We’ve heard Dennis Hart Mahan’s lessons on simple “intrenchments” and thus far covered open works and closed works. Of the latter, the subset included redoubts, star forts, and bastion forts. The last of those three is, considering the diagram offered to illustrate, somewhat where we started:
I’ve traced the bastion fort’s plan in blue for clarity. Mahan’s textbook diagram left out the third bastion of this plan, so I’ve added dashed lines where the walls would extend further. From there you’ll have to use your imagination. Shouldn’t bee too hard, as this would be a common plan most have seen applied to forts of the era.
Mahan introduced the bastion fort with a hand of preference:
The bastion fort satisfies more fully the conditions of a good defense, than any other work; but, owning to the time and labor required for its construction, it should be applied only to sites of great importance, which demand the presence of troops during the operations of a campaign.
Before we go too much further, let’s go back and note what a bastion was, formally speaking. We saw the term used as an alternate label for the lunette. A bastion, be it the detached variety (which I’ll call a lunette for better distinction) or an “attached” specimen as part of a bastion fort, includes two faces and two flanks, thus including a salient angle.
And, as with all these fixtures in the fortifications, there were variations of bastions to describe… and denominate. We’ve mentioned lunettes as detached bastions. Beyond that, there is reference to empty bastions, full bastions, flat bastions, demi-bastions, and tower bastions.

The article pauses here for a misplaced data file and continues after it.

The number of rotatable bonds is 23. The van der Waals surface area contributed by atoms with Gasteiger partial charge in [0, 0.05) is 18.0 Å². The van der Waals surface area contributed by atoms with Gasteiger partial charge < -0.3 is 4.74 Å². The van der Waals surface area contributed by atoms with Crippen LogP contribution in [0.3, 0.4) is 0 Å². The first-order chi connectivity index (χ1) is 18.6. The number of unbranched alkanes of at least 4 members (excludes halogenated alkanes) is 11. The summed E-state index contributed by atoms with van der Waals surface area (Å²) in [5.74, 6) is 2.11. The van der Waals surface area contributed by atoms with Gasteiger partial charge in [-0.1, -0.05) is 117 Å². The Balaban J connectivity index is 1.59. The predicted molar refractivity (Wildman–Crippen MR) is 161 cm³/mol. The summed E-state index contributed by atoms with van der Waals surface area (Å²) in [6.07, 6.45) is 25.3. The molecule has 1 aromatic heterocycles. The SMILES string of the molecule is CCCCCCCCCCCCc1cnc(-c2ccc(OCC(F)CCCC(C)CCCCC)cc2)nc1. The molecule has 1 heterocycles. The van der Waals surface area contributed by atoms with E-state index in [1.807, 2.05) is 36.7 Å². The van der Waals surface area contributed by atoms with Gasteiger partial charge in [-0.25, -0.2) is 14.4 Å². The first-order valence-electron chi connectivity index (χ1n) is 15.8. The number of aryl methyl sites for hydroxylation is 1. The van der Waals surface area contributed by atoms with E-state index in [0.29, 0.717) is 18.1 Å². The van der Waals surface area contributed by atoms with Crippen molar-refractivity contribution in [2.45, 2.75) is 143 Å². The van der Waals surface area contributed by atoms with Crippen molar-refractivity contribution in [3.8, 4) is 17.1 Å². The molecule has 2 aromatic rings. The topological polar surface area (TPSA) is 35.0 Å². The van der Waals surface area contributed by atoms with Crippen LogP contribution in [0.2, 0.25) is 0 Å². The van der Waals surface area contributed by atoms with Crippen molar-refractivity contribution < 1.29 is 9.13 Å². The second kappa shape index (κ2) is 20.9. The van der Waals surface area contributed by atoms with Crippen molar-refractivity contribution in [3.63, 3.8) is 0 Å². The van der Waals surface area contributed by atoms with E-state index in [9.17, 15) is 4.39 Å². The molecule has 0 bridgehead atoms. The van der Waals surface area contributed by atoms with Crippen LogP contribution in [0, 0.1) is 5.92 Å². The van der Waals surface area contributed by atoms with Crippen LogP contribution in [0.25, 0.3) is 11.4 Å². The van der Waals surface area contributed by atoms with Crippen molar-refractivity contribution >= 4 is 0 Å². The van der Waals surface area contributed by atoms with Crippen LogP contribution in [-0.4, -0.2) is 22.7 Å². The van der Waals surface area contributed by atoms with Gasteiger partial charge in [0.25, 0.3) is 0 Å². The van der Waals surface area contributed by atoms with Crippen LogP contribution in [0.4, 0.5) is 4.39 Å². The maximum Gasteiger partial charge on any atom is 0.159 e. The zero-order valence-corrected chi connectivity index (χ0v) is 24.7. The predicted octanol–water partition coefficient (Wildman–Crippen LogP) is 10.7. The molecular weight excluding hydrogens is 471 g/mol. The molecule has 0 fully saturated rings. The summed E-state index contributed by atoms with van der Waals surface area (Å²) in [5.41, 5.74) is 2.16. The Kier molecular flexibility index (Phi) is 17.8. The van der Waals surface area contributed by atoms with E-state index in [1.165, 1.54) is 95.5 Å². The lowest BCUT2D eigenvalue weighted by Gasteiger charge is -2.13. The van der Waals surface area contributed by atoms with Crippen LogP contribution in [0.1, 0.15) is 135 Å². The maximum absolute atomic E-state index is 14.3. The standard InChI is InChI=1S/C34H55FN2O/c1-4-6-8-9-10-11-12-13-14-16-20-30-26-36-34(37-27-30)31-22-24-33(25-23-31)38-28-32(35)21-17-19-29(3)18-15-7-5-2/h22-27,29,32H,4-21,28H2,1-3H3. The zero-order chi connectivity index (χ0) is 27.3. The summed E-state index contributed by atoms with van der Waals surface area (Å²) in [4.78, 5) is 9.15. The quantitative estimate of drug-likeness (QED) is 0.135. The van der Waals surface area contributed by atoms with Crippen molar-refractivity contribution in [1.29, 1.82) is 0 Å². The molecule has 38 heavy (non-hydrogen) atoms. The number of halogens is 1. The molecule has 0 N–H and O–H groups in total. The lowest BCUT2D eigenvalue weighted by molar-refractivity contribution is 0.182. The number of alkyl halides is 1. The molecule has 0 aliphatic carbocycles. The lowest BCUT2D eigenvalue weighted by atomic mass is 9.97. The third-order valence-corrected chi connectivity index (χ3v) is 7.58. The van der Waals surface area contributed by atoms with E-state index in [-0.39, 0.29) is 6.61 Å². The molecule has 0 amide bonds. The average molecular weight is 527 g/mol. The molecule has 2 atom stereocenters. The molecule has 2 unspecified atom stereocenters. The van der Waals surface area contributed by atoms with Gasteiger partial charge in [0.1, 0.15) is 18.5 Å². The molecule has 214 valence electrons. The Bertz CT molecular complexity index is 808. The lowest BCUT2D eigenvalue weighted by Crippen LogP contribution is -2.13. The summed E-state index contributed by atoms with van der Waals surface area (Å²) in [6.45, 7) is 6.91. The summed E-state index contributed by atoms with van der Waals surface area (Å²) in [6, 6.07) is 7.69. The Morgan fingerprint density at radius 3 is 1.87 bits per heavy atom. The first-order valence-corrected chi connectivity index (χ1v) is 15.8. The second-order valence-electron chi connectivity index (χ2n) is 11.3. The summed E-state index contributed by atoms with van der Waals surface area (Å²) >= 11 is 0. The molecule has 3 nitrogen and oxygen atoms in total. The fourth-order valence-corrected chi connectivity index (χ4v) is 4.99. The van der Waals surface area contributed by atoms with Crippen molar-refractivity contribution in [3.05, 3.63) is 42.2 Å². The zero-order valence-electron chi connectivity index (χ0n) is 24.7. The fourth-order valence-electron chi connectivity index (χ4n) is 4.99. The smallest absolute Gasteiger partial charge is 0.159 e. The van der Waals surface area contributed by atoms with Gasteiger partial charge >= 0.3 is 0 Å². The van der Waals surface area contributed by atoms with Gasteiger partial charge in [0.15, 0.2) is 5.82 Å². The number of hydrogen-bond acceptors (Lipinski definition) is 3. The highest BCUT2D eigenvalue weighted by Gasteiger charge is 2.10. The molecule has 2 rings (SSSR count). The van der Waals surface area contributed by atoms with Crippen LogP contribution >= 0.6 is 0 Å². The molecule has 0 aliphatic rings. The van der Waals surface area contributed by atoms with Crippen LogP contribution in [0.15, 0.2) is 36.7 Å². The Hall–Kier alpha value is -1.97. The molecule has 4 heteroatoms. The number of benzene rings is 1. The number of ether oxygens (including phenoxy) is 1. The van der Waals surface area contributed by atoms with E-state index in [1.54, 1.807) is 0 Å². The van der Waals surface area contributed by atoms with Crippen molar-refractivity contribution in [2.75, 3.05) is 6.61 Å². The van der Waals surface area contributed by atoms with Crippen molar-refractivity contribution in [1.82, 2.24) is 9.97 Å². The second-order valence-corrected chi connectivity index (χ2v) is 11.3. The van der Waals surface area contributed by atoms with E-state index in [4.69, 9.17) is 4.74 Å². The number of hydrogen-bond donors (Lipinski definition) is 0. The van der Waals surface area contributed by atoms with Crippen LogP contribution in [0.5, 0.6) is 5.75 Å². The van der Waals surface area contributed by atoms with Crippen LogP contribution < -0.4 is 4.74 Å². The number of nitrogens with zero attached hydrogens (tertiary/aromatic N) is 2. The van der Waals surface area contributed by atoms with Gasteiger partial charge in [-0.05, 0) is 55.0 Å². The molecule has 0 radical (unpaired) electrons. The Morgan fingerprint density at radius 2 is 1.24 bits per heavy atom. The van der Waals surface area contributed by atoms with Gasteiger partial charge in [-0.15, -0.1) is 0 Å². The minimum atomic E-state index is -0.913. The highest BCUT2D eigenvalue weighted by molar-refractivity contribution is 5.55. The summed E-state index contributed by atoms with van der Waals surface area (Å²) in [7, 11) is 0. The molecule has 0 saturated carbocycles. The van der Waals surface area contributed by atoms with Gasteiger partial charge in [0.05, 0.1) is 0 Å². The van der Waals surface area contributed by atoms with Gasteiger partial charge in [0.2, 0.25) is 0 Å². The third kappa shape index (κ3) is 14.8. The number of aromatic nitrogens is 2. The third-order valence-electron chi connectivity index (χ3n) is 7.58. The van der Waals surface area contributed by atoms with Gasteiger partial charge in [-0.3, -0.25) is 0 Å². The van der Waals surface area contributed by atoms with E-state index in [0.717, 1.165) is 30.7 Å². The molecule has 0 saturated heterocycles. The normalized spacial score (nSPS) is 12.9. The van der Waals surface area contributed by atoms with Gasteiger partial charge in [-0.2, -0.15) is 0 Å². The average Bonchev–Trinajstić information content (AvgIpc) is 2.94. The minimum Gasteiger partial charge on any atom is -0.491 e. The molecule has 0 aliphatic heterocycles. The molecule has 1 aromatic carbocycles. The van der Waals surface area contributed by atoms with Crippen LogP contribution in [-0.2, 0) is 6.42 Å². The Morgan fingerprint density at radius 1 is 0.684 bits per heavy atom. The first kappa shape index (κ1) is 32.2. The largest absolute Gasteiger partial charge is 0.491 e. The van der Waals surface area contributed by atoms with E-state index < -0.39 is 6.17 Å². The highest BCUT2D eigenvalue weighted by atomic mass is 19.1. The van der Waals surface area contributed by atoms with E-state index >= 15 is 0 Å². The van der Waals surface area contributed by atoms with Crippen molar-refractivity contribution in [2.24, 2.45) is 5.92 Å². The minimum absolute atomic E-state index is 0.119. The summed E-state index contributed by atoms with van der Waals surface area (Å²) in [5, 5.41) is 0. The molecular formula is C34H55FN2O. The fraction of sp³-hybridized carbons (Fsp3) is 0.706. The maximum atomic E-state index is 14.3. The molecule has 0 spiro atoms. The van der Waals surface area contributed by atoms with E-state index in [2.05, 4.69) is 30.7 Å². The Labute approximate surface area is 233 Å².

Empty bastions were constructed so that the interior of the bastion was at the same level of the interior of the larger fortification. Full bastions, on the other hand, had elevated interiors. One immediate application for a full bastion was to afford artillery a clear, elevated line of fire out of the fortification.
Off hand, we identify bastions as a feature for the corners of fortifications. But, as mentioned in the discussion of redoubts, sometimes a bastion was needed along the side of a fortification. This was known as a flat bastion. I remember it as a bastion attached to the “flats” of the fortification plan.
Demi-bastions, or half-bastions, are somewhat as the name implies – a plan where one side of the bastion contains a face and flank, while the other side is just a straight line back to the base line of the fortification. Somewhat asymmetrical, yes. But more common than one might believe as half-bastions allowed engineers better adjustments to local conditions. However, I would point out that Mahan didn’t recommend these half solutions.
And tower bastions? Originally this term applied to masonry fortifications, specifically a structure built that included gun embrasures and interior galleries. But sometimes the term was applied to earthen works where the bastion had elaborate gun positions, traverses, and bombproofs added. It’s not technically “correct” but who am I to argue with a 150 year old account?
So, you see the engineer had a lot of choices in regard to bastions. And these being Mahan’s preferred type of “intrenchment,” there was a great deal of emphasis placed on learning how to plan a bastion fort. We’ll walk through that in detail in future posts. The larger point, making this a good place to pause in the discussion, is that Mahan impressed upon his students the favorable aspects of the bastion fort. He followed that up with deliberate instructions for building those bastion forts correctly. His students were not a bunch of “nobody” cadets, but rather the fellows that ended up in charge of “the show.” Little wonder we see a lot of bastions built from 1861 to 1865.
(Citation from Dennis Hart Mahan, A Treatise on Field Fortifications, New York: John Wiley, 1852, page 14.)